The twelve stitched squares of canvas that comprise Piero Manzoni’s Achrome are a spare and supremely elegant advancement in the development of twentieth century painting. Executed in 1960, the work harnesses the lexicon of the modernist grid yet eradicates any kind of mark-making or additional medium. Instead the bare, divided canvas highlights the fundamental nature of the picture plane, its traditional support and its rigidly rectilinear contours. With this work, Manzoni acknowledges the history of monochrome and formalist painting from Malevich to Mondrian, as well as his contemporaries Yves Klein and Lucio Fontana. But in typical trickster fashion he upends their use of canvas as a receptacle for the projection of utopian and transcendental hypotheses by interpreting that surface as already dynamic in its pure form. Once in the renowned collection of Helga and Walther Lauffs, which included masterpieces by the leading artists of post-war European and American art, Achrome encapsulates the unprecedented and revolutionary artistic development that Manzoni made with this series of works.
Through his widely varied practice, Manzoni consistently questioned the nature and definition of art—whether writing manifestoes, signing the bodies of individuals, supposedly filling tin cans with his own excrement or applying his thumbprint to the shells of boiled eggs. These deliberately egocentric activities were tempered by the continual development of the Achrome series (1957–63), which allowed him to abandon the self in favour of a fully autonomous art. With these works, Manzoni sought to eliminate spontaneity, expressiveness, individual experience and psychological intent from the function of art and its means of procedure. He dipped canvas in kaolin liquid and let it set with only minor intervention, or chose materials such as cotton wool, straw, felt and fur that all possessed a distinctive tactility in themselves. The Achromes created in effect a ‘virgin space’, or tabula rasa, designed to strip away anything that would contain associative references or prompt emotive interpretations.
Manzoni explained that the Achromes provide, ‘a surface completely white (integrally colourless and neutral) far beyond any pictorial phenomenon or any intervention extraneous to the value of the surface. A white that is not a polar landscape, not a material in evolution or a beautiful material, not a sensation or a symbol or anything else: just a white surface that is simply a white surface and nothing else (a colourless surface that is just a colourless surface). Better then that: a surface that simply is: to be (to be complete and become pure)’ (P. Manzoni, ‘Free Dimension’, Azimuth, no. 2, Milan, 1960, reproduced in Piero Manzoni: Paintings, Reliefs & Objects, exh. cat., Tate, London, 1974, pp. 46-7).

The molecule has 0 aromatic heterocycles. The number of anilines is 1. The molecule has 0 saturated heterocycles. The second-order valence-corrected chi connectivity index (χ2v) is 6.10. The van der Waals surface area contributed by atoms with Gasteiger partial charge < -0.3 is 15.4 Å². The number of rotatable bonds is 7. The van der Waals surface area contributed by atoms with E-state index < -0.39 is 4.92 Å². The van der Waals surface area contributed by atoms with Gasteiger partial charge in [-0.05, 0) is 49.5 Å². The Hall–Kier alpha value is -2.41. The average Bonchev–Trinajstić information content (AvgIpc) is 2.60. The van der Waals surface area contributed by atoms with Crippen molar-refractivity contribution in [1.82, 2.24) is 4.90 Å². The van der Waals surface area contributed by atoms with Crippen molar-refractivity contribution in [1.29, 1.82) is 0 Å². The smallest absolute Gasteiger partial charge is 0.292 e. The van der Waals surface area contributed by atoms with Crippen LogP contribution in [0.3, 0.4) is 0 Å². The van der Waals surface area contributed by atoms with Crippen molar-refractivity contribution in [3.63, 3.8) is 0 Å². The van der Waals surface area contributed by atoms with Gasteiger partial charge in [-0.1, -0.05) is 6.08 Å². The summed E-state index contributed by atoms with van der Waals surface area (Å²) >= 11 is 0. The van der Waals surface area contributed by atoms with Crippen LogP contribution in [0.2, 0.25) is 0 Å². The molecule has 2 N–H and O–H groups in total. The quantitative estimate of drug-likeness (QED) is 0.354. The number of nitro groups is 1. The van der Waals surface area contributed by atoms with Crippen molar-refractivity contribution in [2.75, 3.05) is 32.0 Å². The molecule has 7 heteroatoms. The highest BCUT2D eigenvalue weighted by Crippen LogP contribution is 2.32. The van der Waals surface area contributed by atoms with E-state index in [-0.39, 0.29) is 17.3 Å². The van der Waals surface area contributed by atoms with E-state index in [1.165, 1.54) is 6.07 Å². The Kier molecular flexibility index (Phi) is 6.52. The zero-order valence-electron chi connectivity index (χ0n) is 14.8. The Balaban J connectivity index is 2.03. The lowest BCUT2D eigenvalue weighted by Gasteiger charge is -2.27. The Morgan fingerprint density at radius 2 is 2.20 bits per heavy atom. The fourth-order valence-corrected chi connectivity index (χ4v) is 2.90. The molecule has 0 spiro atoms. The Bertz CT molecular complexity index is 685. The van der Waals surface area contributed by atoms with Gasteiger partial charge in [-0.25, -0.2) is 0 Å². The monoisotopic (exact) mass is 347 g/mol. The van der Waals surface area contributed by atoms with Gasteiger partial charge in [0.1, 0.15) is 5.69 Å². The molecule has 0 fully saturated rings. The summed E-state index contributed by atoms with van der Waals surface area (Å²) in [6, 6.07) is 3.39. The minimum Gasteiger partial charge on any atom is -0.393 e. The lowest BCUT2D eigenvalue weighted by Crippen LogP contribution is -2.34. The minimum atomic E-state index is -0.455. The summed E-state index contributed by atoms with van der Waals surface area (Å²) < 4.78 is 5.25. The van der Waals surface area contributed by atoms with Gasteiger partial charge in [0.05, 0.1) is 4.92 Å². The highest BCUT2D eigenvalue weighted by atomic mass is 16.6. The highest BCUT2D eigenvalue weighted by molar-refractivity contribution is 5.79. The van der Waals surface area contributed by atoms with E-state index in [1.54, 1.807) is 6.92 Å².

This project took monochrome painting to a new level, revolutionizing an already revolutionary concept by stripping away even the colour inherent in ‘chrome’. Hence, the Achrome came into being, a painting without colour, without representation, without even paint. This uncoated Achrome, with its tessellated patchwork of fabric squares not only exists in a perfectly self-contained fashion, it also explores the idea of endless repetition. The stitched-together canvas points to a serial conception of the art object as well as boundless possibility, for the seams and units hold the potential to extend far beyond the confines of the stretcher frame. Its structure is closely aligned to the mechanizing nature of Manzoni’s Linea series developed in 1959, where he discarded the notion of artistic originality through the repeated action of drawing a single, uninterrupted line on rolls of paper—lines that he considered to be fragments of the infinite.
Manzoni’s early explorations into the modular machine-sewn Achromes were made of bed sheets given to him by Esa Rossello of the Mazzotti ceramics family, while he was her houseguest in Albisola during the summer of 1959. The present Achrome, in its overt and manifest display of its own materiality, continues and develops these investigations. This is a particularly fine version of Manzoni’s new repertoire, its delicate, wavering structure evoking the softly delineated graphite grids that would eventually define the work of Agnes Martin. It is entirely devoted to the inherent graphic qualities of the pure, unadulterated surface, with only the means of its construction visible.
For Manzoni, this was a logical progression towards the most simplified yet essential form of visual communication. He has freed painting from any obligation towards both image and index, affording the viewer an opportunity to delight in the ‘significance of the surface which is unique, limitless and absolutely dynamic’ (P. Manzoni, ‘Free Dimension’, Azimuth, no. 2, Milan, 1960, reproduced in Piero Manzoni: Paintings, Reliefs & Objects, exh. cat., Tate, London, 1974, p. 46). In doing so, he also managed to introduce a notion of objecthood and conceptual process that would pave the way for many subsequent developments in contemporary art, not least Minimalism.